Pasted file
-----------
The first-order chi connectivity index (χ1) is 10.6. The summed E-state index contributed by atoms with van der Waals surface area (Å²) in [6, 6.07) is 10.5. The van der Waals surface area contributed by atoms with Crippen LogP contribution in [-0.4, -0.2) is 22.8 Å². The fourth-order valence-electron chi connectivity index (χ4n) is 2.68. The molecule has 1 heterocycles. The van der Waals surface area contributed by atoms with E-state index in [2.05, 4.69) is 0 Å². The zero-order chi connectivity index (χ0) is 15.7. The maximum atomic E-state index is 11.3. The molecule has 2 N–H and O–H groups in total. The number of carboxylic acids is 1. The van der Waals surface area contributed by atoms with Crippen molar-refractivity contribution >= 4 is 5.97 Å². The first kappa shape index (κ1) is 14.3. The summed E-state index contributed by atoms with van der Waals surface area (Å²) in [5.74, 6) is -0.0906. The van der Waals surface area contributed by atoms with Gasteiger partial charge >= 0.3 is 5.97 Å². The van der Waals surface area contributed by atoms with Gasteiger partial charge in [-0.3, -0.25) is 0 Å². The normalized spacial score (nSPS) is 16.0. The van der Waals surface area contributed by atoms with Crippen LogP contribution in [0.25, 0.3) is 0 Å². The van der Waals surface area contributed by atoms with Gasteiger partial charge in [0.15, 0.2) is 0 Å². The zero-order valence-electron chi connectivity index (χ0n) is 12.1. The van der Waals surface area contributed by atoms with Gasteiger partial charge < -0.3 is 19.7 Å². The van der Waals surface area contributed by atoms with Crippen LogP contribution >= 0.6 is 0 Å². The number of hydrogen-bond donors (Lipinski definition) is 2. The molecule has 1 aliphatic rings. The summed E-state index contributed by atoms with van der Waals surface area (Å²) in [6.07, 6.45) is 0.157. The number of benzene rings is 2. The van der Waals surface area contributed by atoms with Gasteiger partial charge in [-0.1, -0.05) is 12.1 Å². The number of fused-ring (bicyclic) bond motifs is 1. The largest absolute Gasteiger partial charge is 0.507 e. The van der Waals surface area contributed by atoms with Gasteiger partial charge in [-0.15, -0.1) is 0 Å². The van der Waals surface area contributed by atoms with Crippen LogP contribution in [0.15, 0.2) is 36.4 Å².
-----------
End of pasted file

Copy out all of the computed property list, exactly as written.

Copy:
The first-order chi connectivity index (χ1) is 10.6. The summed E-state index contributed by atoms with van der Waals surface area (Å²) in [6, 6.07) is 10.5. The van der Waals surface area contributed by atoms with Crippen LogP contribution in [-0.4, -0.2) is 22.8 Å². The fourth-order valence-electron chi connectivity index (χ4n) is 2.68. The molecule has 1 heterocycles. The van der Waals surface area contributed by atoms with E-state index in [2.05, 4.69) is 0 Å². The zero-order chi connectivity index (χ0) is 15.7. The maximum atomic E-state index is 11.3. The molecule has 2 N–H and O–H groups in total. The number of carboxylic acids is 1. The van der Waals surface area contributed by atoms with Crippen molar-refractivity contribution >= 4 is 5.97 Å². The first kappa shape index (κ1) is 14.3. The summed E-state index contributed by atoms with van der Waals surface area (Å²) in [5.74, 6) is -0.0906. The van der Waals surface area contributed by atoms with Gasteiger partial charge >= 0.3 is 5.97 Å². The van der Waals surface area contributed by atoms with Gasteiger partial charge in [-0.3, -0.25) is 0 Å². The normalized spacial score (nSPS) is 16.0. The van der Waals surface area contributed by atoms with Crippen LogP contribution in [0.25, 0.3) is 0 Å². The van der Waals surface area contributed by atoms with Gasteiger partial charge in [0.15, 0.2) is 0 Å². The zero-order valence-electron chi connectivity index (χ0n) is 12.1. The van der Waals surface area contributed by atoms with Gasteiger partial charge < -0.3 is 19.7 Å². The van der Waals surface area contributed by atoms with Crippen LogP contribution >= 0.6 is 0 Å². The number of hydrogen-bond donors (Lipinski definition) is 2. The molecule has 1 aliphatic rings. The summed E-state index contributed by atoms with van der Waals surface area (Å²) in [6.07, 6.45) is 0.157. The number of benzene rings is 2. The van der Waals surface area contributed by atoms with Gasteiger partial charge in [-0.1, -0.05) is 12.1 Å². The number of fused-ring (bicyclic) bond motifs is 1. The largest absolute Gasteiger partial charge is 0.507 e. The van der Waals surface area contributed by atoms with Gasteiger partial charge in [-0.15, -0.1) is 0 Å². The van der Waals surface area contributed by atoms with Crippen LogP contribution in [0.15, 0.2) is 36.4 Å².